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My Experience at Legal Advice Centre (University House)

3 November 2017 | King’s Legal Clinic

I am Ana, a first year Ancient History student at King’s College London. Before starting university this year I decided to spend a week at the Legal Advice Centre (University House) in Bethnal Green, East London. Gaining an insight into the work of the centre was an invaluable experience because of the cases I got to work on and my interactions with clients.

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My Experience with Legal Clinics at Cornell University

10 October 2017 | King’s Legal Clinic


Cornell Law School

I am Ke Hui, a fourth-year student on the Law with American Legal Studies Programme at King’s College London. During my third year abroad at Cornell Law School, I participated in three legal clinics. Each one of them was a valuable learning experience and each is a story of its own.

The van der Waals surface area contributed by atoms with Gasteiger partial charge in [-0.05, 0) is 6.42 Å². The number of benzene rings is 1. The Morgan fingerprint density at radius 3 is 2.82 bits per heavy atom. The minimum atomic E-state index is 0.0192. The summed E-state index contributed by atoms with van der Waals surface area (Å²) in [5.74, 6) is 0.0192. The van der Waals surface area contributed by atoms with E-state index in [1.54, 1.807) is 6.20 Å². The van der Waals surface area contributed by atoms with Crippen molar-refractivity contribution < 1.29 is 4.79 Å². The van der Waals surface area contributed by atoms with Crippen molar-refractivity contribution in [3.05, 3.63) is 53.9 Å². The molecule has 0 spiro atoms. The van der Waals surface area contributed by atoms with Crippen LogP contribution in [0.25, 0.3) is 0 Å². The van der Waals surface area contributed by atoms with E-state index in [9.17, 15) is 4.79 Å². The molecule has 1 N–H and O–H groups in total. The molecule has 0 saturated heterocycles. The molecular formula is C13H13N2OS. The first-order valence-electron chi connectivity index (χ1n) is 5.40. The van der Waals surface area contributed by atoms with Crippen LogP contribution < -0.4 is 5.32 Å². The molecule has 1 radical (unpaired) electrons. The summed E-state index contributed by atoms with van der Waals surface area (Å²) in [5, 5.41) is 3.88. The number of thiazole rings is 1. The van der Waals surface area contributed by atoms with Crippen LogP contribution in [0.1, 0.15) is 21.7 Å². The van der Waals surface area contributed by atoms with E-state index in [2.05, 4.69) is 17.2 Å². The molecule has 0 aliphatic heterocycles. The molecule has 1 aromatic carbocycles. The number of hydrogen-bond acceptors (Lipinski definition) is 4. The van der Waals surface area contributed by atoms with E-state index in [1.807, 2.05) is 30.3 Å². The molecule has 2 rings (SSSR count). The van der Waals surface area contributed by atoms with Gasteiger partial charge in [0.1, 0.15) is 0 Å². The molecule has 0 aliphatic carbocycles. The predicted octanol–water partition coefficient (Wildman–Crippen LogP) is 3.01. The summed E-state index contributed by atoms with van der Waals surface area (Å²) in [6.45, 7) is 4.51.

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Fee-Fi-Fo-Fum, where has all the money gone?

16 August 2017 |King’s Legal Clinic

On 26 July 2017, the Supreme Court in R (on the application of UNISON) v Lord Chancellor [2017] UKSC 51 ruled that the implementation of fees in the employment tribunal was unlawful, under both common law and EU law. Lord Reed and Lady Hale, with the support of their fellow justices, gave the explanation behind deciding the fees were unlawful.

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Whose House Is It Anyway?


4 August 2017 | King’s Legal Clinic

Choosing the right house to live in while at university can be a stressful process. Thinking about who you want to live with as well as the best location to live in are big decisions that shouldn’t be taken lightly. Just as important is ensuring you understand what rights you have when you do start looking into renting private housing.